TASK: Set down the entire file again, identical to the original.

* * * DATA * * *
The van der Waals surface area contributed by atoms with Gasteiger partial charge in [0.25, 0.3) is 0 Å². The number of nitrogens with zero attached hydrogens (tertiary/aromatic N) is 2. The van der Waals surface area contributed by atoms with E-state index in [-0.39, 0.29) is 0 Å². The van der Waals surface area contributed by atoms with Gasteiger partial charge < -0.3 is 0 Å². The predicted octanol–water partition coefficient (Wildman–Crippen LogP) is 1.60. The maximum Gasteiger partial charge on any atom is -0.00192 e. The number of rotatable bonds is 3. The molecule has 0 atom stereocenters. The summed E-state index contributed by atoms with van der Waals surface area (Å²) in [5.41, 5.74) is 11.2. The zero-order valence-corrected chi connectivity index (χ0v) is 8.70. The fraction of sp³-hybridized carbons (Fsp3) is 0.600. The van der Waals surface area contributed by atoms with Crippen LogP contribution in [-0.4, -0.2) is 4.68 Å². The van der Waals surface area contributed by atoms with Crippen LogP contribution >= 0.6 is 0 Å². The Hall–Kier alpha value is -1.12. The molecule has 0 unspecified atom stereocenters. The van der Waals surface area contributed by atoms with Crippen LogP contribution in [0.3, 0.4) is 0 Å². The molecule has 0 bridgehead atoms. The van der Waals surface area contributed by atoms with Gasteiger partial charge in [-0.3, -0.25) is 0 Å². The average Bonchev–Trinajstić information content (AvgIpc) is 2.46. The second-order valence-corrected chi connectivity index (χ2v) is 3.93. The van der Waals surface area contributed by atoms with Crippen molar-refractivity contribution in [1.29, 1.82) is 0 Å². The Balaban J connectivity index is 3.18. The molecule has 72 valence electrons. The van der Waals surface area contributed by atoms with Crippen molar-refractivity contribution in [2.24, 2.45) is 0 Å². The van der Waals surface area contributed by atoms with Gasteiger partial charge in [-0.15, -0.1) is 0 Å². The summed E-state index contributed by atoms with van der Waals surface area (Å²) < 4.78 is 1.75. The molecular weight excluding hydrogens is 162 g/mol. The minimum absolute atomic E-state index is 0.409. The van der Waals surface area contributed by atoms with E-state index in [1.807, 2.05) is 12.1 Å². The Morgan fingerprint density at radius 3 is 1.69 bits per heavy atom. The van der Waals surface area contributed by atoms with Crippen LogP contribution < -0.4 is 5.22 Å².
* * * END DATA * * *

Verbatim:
The van der Waals surface area contributed by atoms with Gasteiger partial charge in [0.25, 0.3) is 0 Å². The number of nitrogens with zero attached hydrogens (tertiary/aromatic N) is 2. The van der Waals surface area contributed by atoms with E-state index in [-0.39, 0.29) is 0 Å². The van der Waals surface area contributed by atoms with Gasteiger partial charge < -0.3 is 0 Å². The predicted octanol–water partition coefficient (Wildman–Crippen LogP) is 1.60. The maximum Gasteiger partial charge on any atom is -0.00192 e. The number of rotatable bonds is 3. The molecule has 0 atom stereocenters. The summed E-state index contributed by atoms with van der Waals surface area (Å²) in [5.41, 5.74) is 11.2. The zero-order valence-corrected chi connectivity index (χ0v) is 8.70. The fraction of sp³-hybridized carbons (Fsp3) is 0.600. The van der Waals surface area contributed by atoms with Crippen LogP contribution in [-0.4, -0.2) is 4.68 Å². The van der Waals surface area contributed by atoms with Crippen LogP contribution >= 0.6 is 0 Å². The Hall–Kier alpha value is -1.12. The molecule has 0 unspecified atom stereocenters. The van der Waals surface area contributed by atoms with Crippen LogP contribution in [0.3, 0.4) is 0 Å². The molecule has 0 bridgehead atoms. The van der Waals surface area contributed by atoms with Gasteiger partial charge in [-0.3, -0.25) is 0 Å². The average Bonchev–Trinajstić information content (AvgIpc) is 2.46. The second-order valence-corrected chi connectivity index (χ2v) is 3.93. The van der Waals surface area contributed by atoms with Crippen molar-refractivity contribution in [1.29, 1.82) is 0 Å². The Balaban J connectivity index is 3.18. The molecule has 72 valence electrons. The van der Waals surface area contributed by atoms with Crippen molar-refractivity contribution in [2.24, 2.45) is 0 Å². The van der Waals surface area contributed by atoms with Gasteiger partial charge in [-0.15, -0.1) is 0 Å². The summed E-state index contributed by atoms with van der Waals surface area (Å²) < 4.78 is 1.75. The molecular weight excluding hydrogens is 162 g/mol. The minimum absolute atomic E-state index is 0.409. The van der Waals surface area contributed by atoms with E-state index in [1.807, 2.05) is 12.1 Å². The Morgan fingerprint density at radius 3 is 1.69 bits per heavy atom. The van der Waals surface area contributed by atoms with Crippen LogP contribution < -0.4 is 5.22 Å².